Date: Mon May 16 2005 - 09:15:11 EDT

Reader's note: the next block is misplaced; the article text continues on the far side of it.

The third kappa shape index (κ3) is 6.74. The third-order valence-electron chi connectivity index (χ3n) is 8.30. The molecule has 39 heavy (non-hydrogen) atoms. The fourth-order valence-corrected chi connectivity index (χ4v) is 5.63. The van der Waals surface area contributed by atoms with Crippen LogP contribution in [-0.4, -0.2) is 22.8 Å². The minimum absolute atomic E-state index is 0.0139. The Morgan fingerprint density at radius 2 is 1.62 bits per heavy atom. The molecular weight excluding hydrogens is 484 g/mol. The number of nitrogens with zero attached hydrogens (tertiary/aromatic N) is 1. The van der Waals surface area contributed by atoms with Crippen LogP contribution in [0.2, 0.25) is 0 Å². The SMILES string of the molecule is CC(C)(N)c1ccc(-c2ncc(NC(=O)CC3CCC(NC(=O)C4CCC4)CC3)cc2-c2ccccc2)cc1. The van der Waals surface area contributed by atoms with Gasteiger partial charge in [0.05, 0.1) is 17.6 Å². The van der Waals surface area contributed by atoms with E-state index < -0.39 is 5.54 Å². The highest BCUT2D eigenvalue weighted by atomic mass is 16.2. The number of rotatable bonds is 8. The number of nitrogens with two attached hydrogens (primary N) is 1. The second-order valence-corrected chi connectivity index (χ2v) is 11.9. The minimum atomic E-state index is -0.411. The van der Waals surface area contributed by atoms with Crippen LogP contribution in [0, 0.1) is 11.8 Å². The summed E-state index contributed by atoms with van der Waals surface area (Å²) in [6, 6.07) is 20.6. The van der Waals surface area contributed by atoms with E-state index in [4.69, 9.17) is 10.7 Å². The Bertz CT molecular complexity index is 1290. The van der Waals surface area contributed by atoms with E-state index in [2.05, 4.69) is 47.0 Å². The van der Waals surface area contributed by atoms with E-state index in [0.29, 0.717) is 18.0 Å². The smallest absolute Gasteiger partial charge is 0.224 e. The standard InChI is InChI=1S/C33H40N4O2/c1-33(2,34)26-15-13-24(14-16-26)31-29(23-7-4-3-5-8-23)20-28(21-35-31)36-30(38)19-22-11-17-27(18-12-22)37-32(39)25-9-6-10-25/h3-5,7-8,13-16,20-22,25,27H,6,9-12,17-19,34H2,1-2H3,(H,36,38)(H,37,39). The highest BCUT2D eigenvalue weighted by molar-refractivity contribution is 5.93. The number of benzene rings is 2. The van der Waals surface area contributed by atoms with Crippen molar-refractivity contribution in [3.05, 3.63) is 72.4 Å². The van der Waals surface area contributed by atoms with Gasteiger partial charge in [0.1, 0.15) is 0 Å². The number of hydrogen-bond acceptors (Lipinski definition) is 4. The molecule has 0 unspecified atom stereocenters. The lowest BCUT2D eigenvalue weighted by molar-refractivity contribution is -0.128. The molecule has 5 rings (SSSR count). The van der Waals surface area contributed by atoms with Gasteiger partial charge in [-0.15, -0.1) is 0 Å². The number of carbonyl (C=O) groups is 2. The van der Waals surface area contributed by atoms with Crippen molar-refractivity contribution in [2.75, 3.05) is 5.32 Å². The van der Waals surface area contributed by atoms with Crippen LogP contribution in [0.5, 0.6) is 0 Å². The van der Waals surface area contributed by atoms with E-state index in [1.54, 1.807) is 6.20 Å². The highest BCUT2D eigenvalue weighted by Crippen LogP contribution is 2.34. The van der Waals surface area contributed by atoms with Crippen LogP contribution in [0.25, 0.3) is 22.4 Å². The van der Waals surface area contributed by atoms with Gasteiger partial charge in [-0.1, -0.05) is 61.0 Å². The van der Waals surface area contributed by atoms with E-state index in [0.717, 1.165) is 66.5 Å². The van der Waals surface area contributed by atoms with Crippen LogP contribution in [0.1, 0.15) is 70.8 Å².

> > I think the jury is still > > out about what the events there have demonstrated or "refuted". > Why? Michael L, Because the situation is still in flux and is developing unevenly. The revolution is still in its early stages in terms of where it might go. You (and others) can't reasonably make any predictions about what advances (or retreats or defeats) will happen in -- let's say -- the next year, can you? Your view about what events in Venezuela demonstrate today will likely be different than our view on that question 6 months or a year from now given the rapidly changing situation. > > So, you think that John's assertions about the state, eg, as the > assassin of hope, etc may be valid outside the Venezuelan case? Yes. > Well, perhaps 'refuted' is not the best term. How about 'exposed'? > Do you agree with the inference in my response to John that it is > reasonable to conclude that someone who consistently held and acted > on the basis of arguments in his book would logically be an opponent > of the Bolivarian revolution? If not, why not? I think I answered that, in a roundabout way, in a post yesterday. > I hadn't really noticed that the zapatistas were under attack by > imperialism. Did I miss the US efforts to get rid of them? I plan on getting back to you on important this question soon. In solidarity, Jerry PS: I didn't see any identification on the "Chavez is the People" placards in terms of which group printed them. At least in terms of NYC, my impression is that they were probably distributed by the embassy. I agree that the slogan can have multiple meanings, but I find it worrisome. After all, if "Chavez is the people" and if someone disagrees with Chavez, doesn't that suggest that one disagrees with "the people"? Of course, by itself the slogan proves nothing. I certainly didn't raise the issue to accuse Chavez of anything -- except perhaps of not recognizing how one of his quotes could be (mis-) understood. As the revolutionary process moves forward in Venezuela, there will be hopefully a ongoing healthy public discussion and debate over goals, tactics and strategy. Such a lively debate presumes that the poor and working class look to themselves for answers rather than to just one leader or party. That shouldn't be a controversial point, right?
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